Other states are now looking to knock California further off its perch. In 2009 alone the University of Texas lured three senior faculty members from UC. As departments shrink at places like Berkeley, those in schools such as the University of Texas at Austin, Texas A&M and Texas Tech have expanded rapidly, adding students and buildings.
Of course, these schools also have budget problems, and they have increased tuition too–albeit at a significantly lower rate. But for the most part, these up-and-coming state systems are more focused on expansion than on retrenching and survival. While some in California question the viability of some of the newer UC campuses, Texas is busily expanding its roster of tier-one, public research universities, seeking to add the University of Houston as well as UT campuses in north Texas, Arlington, Dallas, El Paso and San Antonio to the ranks of UT Austin, Texas A&M and Rice, a private school in Houston.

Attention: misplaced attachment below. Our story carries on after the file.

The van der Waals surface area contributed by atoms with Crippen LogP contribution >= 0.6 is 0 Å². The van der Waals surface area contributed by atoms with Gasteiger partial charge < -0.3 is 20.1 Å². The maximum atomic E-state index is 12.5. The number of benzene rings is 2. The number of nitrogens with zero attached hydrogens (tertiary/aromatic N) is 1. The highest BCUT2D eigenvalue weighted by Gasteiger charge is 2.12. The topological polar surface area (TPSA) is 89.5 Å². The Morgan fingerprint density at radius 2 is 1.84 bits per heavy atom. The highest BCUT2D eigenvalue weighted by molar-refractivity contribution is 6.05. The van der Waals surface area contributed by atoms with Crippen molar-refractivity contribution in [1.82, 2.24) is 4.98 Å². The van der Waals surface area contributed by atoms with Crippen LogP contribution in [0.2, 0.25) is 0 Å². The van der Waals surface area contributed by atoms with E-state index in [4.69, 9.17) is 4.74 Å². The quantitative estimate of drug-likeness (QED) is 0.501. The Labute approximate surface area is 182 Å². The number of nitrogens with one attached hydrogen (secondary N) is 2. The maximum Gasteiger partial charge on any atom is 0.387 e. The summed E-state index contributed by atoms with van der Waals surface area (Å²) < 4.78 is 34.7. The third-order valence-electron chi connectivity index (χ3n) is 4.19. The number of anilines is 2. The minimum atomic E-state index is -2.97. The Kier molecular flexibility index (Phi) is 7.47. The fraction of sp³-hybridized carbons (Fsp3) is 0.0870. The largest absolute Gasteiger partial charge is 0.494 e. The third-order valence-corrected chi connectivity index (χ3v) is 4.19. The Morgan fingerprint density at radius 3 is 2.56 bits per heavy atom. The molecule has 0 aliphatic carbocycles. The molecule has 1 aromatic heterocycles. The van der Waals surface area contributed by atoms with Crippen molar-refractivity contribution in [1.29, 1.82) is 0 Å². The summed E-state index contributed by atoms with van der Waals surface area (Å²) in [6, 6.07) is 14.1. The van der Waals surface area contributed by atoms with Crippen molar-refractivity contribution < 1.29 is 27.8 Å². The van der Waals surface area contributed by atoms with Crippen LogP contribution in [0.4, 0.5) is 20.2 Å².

Texas Tech, best known for its engineering and agriculture-oriented programs, for example, is thriving. Located on the windy Great Plains on the western side of the state, it is far from the state’s major metropolitan areas, and its home town of Lubbock (population: 225,000) is likely not high on anyone’s list of hip and cool college towns. Yet the school, which enjoys strong alumni and business support, is in the midst of a major building boom and a $1 billion capital campaign. When I visited there earlier this month, the campus was full of construction crews; Texas Tech has added over 3000 students in the past two years and now has over 31,000 students.
Other unlikely upstarts include the University of North Dakota, which has boosted spending by 18.5% in 2009, a luxury afforded by the state’s booming energy, agriculture and increasingly high-tech economy. North Dakota, which historically has suffered significant loss of young talent, has set a goal to rank No. 1 in the average education of its population. Today it already ranks No. 3 in terms of college-educated residents between the ages of 25 and 34.